chief cell


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chief cell

[¦chēf ′sel]
(histology)
A parenchymal, secretory cell of the parathyroid gland.
A cell in the lumen of the gastric fundic glands.
References in periodicals archive ?
While most adenomas are composed of chief cells, a small percentage may be oxyphilic (>90% oxyphils) and rare "water-clear" adenomas have also been described.
Primary chief cell hyperplasia of the parathyroid glands: a new entity in the surgery of hyperparathyroidism.
Furthermore, in the untreated control group, the gastric mucosa is intact and no observed ulceration seen with foveolar, parietal, and chief cells in normal conditions (Figure 3a).
The chief cells and the oxyntic cells can be made out in the gastric glands.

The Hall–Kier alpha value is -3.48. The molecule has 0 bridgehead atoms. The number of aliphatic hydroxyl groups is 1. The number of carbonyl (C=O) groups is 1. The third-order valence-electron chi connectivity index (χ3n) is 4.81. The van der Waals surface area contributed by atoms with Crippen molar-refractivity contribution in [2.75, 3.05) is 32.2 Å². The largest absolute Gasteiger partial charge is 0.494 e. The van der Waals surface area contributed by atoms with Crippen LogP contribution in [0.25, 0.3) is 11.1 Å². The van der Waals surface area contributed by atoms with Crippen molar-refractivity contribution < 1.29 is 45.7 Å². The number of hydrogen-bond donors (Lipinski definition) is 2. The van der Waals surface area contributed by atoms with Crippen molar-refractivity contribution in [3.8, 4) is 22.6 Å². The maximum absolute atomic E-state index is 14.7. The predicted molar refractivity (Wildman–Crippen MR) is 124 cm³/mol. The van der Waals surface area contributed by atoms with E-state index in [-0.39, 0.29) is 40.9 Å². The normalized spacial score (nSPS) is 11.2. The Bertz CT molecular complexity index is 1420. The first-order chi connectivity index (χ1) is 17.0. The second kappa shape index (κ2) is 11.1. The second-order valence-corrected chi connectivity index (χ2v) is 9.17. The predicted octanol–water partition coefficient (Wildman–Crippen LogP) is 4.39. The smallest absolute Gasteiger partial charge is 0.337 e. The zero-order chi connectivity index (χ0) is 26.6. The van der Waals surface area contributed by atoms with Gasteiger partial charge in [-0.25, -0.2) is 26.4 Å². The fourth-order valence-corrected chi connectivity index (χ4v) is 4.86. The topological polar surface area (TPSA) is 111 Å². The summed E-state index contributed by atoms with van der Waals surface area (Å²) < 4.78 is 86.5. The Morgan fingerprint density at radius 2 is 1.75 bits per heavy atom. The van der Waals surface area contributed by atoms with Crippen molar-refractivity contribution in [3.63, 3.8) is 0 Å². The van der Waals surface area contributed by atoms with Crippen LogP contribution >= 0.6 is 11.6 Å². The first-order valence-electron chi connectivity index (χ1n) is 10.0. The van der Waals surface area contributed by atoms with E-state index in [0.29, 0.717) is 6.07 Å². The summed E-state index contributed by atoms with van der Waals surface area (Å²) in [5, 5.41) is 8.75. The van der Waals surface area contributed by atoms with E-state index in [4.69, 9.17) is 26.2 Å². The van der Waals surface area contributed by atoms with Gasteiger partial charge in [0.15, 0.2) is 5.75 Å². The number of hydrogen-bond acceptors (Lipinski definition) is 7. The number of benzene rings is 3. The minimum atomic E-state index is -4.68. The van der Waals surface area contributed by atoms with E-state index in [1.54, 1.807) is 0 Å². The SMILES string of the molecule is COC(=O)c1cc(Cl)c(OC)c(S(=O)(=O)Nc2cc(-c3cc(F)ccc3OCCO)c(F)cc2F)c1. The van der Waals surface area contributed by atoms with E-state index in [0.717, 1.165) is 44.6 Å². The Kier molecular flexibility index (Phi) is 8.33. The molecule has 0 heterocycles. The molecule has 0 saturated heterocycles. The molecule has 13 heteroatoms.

Photomicrograph showing chief cells with pale eosinophilic cytoplasm and round to oval nuclei surrounded by sustentacular cells (hematoxylin-eosin, original magnification X20).
Present study revealed that oxyphil cells were less numerous than chief cells, placed either at periphery of gland adjacent to capsule or in the centre of gland.
In the new report, Mills, graduate student Greg Sibbel and Hans Clevers, MD, PhD, a geneticist at Utrecht Medical Centre, identified markers that show a small number of chief cells become stem cells even in the absence of serious injury.
The normal paraganglia consists of nests of chief cells (type1) and sustentacular cells (type 2).
In heavy drinkers, however the liver's chief cells -- called parenchymal cells -- can suffer such a severe damage that scar tissue forms, resulting in a condition known as cirrhosis.
Histologically, pernicious anemia is characterized by gastric mucosal atrophy, selective loss of parietal and chief cells from the gastric mucosa, and submucosal lymphocytic infiltrate.